What lies ahead for Lupa J? Chatting artistry, aesthetic and future affections with Imogen Jones

Taking cues from contemporaries within Sydney’s bustling underground electronic scene, Lupa J’s latest cuts also suggest she’s striving for a conceptual aesthetic akin to Björk or FKA Twigs.

As a 15-year-old high school student, Sydney’s Imogen Jones was immersed in a world of folk singer-songwriters and classical music. That was until the abrasive sonic edge of Grimes opened her mind to a world of electronic music. Alongside Claire Boucher, the discovery of acts like Radiohead inspired her to begin exploring a world of production. From here it wasn’t long before she began writing under the alias of Lupa J.

Over the past year, Jones has been building momentum with a steady stream of new material. Her debut EP My Right Mind reveals music littered with atmospheric production, driving rhythms and emotive vocal leaps. As more recent releases like Keep Back would suggest, she’s expanding as an artist.

Catching Imogen at BIGSOUND, we talk at length about musical influences past and present. She also provides insight into the impact of lockout laws on her local scene as well as tips for dealing with troublesome sound techs. Looking further into the future, she shares some new details on Lupa J’s forthcoming EP.

Lupa J interview dani hansen
Photos: Dani Hansen

HAPPY: Having discovered Grimes at age 15, the music of Claire Boucher has been a seminal influence. What was it about it in her music that spoke to you?

IMOGEN: It was really like the first electronic music I’d ever heard I think. My friend Mara [Schwerdtfeger], who now plays in my live band, I was at her house one day and she played her to me. I just hadn’t heard anything like it before. It’s hard to put my finger on it but it just really clicked, I think maybe because it was so different to anything I had listened to before and I was kind of in my life going through a period of change in a lot of aspects. It just really excited me how crazy the production sound is but also her beautiful her vocals were and stuff.

HAPPY: So it was a bit of a wakeup call?

IMOGEN: Yeah! Previously I had listened to a lot of folk singer-songwriters and stuff, things which were kind of gentler. It was something about the abrasiveness. It really excited me I guess.

HAPPY: She’s an ambitious artist, starting in the Canadian underground but slowly marching towards the centre of popular music in the US. Do you see yourself as being on a similar trajectory?

IMOGEN: I mean, maybe in some respects yes. Like, I guess she’s really crossing the line between alternative pop and mainstream pop. Not quite, but I feel I would like to kind of get to a point where I’m making pop music which is a little bit twisted. But maybe not quite so far as she’s gone into pop, but some point like that. It’s cool!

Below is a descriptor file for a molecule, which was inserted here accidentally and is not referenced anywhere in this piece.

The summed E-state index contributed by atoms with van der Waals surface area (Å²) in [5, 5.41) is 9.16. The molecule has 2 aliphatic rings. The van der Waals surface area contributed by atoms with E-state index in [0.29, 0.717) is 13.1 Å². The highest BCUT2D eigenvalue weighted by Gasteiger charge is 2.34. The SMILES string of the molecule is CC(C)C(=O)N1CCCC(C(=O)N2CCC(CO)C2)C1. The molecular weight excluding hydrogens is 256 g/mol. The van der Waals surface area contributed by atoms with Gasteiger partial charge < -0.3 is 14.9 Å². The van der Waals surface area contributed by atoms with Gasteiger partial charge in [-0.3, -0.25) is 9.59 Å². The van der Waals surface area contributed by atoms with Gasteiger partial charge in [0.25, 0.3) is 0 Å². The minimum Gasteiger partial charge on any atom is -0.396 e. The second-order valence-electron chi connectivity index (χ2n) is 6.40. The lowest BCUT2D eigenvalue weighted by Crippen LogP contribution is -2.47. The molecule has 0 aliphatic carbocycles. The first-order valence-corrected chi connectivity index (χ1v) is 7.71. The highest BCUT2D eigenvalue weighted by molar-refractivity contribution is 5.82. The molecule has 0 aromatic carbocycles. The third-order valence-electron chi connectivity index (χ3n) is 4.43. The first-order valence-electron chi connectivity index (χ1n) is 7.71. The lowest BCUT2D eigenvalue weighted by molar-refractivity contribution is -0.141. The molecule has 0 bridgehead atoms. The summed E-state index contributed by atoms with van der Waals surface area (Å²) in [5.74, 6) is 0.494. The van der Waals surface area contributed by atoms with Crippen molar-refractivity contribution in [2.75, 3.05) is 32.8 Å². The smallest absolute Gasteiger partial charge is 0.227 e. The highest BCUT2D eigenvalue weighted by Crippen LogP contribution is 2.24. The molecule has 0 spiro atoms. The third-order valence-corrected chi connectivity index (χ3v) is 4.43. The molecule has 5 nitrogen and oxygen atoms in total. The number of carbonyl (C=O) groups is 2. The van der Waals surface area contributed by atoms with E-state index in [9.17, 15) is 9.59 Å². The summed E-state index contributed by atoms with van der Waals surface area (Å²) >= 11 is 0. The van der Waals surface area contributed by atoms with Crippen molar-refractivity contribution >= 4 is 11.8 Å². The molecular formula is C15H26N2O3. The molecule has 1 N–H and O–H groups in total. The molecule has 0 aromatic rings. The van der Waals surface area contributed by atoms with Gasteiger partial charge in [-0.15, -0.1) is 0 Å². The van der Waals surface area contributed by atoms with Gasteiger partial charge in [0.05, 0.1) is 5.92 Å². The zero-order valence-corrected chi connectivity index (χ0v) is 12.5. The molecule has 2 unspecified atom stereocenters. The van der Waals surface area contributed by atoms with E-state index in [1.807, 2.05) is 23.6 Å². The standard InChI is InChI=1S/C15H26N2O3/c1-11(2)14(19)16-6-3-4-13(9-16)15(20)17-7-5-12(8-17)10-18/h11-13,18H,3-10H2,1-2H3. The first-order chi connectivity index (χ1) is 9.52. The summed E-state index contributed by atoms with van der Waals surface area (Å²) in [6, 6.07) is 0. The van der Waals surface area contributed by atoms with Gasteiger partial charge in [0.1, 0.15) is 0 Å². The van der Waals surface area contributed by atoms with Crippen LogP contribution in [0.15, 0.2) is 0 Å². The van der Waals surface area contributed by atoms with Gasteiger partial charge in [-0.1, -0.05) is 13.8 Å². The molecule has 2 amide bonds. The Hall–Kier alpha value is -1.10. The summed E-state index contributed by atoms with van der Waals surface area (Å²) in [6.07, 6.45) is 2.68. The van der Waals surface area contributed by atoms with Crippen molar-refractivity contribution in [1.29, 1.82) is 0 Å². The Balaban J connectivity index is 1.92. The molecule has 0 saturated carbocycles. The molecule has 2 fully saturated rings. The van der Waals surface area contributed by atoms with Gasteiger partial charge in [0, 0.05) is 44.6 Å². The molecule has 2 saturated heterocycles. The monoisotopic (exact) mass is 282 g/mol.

HAPPY: Besides having a classical background in music you’ve also said that you’re influenced by visual art and design. How does that play into your outlook on music? I’m guessing it goes a little further than a great looking album cover or cool press shot…

IMOGEN: I guess I really like artists that make an album and when there’s a concept to the album, they let that concept filter in to nearly every aspect of it; the photos, the release and the videos. Kind of how they have nearly as much control over that as they do with their music.

HAPPY: Can you give a good example?

IMOGEN: People like Björk, people like FKA Twigs and Grimes of course. I guess I have tried to do it a bit too. I’m trying to do it with my current EP. My last single I did the album art and did a lot of the video stuff.

HAPPY: Numb from your 2016 EP My Right Name has probably been your biggest release to date. It’s loaded with this real sense of teenage angst. Can you tell me a little about the song?

IMOGEN: It was actually the second song I ever wrote as Lupa J. I wrote the lyrics when I was 15 but I released it when I was 18. Putting it out, it was kind of looking back at the last few years of my life, the transformation I’ve made over those couple of years. I always liked that song but never liked the way I had produced it, so it made sense to have that song on my EP as well as my new songs.

HAPPY: I’ve just noticed that you are wearing one of those ‘I Have Enjoyed The Music of Enderie’ polo shirts. Enderie Nuatal is another Sydney-based electronic artist, is there a family or group of artists you associate with?